Louis XVI’s Sibling: Count of Artois or Charles X

The Dauphin Louis and the Dauphine Marie Josèphe, Public Domain
The Dauphin Louis and the Dauphine Marie Josèphe. Public Domain.

Charles Philippe of France was born 9 October 1757 at the Palace of Versailles. He was the youngest son of the Dauphin Louis and the Dauphine Marie Josèphe and was known throughout most of his life as the Count of Artois (Comte d’Artois). His father died in 1765 and his mother died two years later from tuberculosis. This left Charles and his siblings — Louis Auguste (the future Louis XVI), Louis Stanislas, Count of Provence (the future Louis XVIII), Clotilde (“Madame Clotilde”), and Élisabeth (“Madame Élisabeth”) — orphans. Because the Count of Artois was the youngest, it seemed unlikely he would ever become king.

Engraving of Charles X. Courtesy of Bibliothèque nationale de France.

The Count was known to have a fiery temper and also described as light-hearted, “‘gallant and gay,’ but no Lothario, neither a Richelieu, nor belonging to the tribe of cruelly heartless voluptuaries of the Louis XV epoch.”[1] In his youth, he was also known to have embraced a life of frivolity. For instance, after the death of Louis XV, the young nobility, headed by the Count of Artois, decided to bring back into vogue costumes from the reigns of Francis I and Henri IV. To ensure it happened the Count and his group sent a petition to Marie Antoinette asking that they be allowed to “appear at her balls in the old picturesque costume, and with plumes of feathers in their hats.”[2] The request was granted, and it was reported the dress of the Count was so magnificent and his plumes so tall, it rivaled that of the queen.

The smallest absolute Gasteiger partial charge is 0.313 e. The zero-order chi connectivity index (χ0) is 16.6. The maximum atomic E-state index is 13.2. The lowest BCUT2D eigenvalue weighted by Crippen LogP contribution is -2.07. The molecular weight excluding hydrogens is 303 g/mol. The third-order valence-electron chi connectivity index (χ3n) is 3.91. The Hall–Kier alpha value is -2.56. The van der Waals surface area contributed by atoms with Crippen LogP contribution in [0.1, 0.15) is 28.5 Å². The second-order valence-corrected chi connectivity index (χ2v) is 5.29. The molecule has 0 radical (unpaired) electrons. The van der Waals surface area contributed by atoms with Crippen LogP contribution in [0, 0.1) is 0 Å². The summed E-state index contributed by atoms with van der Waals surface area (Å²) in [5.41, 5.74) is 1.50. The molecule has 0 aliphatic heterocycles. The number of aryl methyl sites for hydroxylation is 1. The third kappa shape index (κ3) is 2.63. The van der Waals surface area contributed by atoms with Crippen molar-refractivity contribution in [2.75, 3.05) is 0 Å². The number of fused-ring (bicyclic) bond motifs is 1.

The flamboyant Count also discovered gambling after he took up horse-racing with the Princesse de Lamballe’s brother-in-law, the Duke of Orléans (later Philippe Égalité). Besides losing on the horses, he began to gamble on cards, where it was said he racked up spectacular losses. One person remarked that he reveled in gambling “in a kind of skittish, skipping, grotesquely boyish kind of way,”[3] and another contemporary who visited France in the 1770s noted the Count played deep at quinze and whist and that he “lost much.”

Besides his enormous gambling debts, Charles was known to have spent an exorbitant amount on his country-house, the Château de Bagatelle. It was a neoclassical château with manicured French gardens in the Bois de Boulogne. Charles bought it in 1775, tore the hunting lodge down, and made a bet with Marie Antoinette that he could rebuild the château within three months. He won the bet. Bagatelle was completed in 63 days, although it was also estimated to have taken 800 workers and cost over three million livres.

The Count of Artois once fought a famous duel with his cousin, Louis VI Henri de Bourbon-Condé (known as the Duke of Bourbon). The incident began with an insult by the Count of Artois to the Duchess of Bourbon during a masked ball at the Opera on Shrove Tuesday in 1778. The matter continued to escalate because the Duchess wanted an apology, and the Count of Artois finally decided he needed to duel as a matter of etiquette. In the end, both duelers were no the worse for their meeting, and the Duchess of Bourbon got her apology, an effusive one.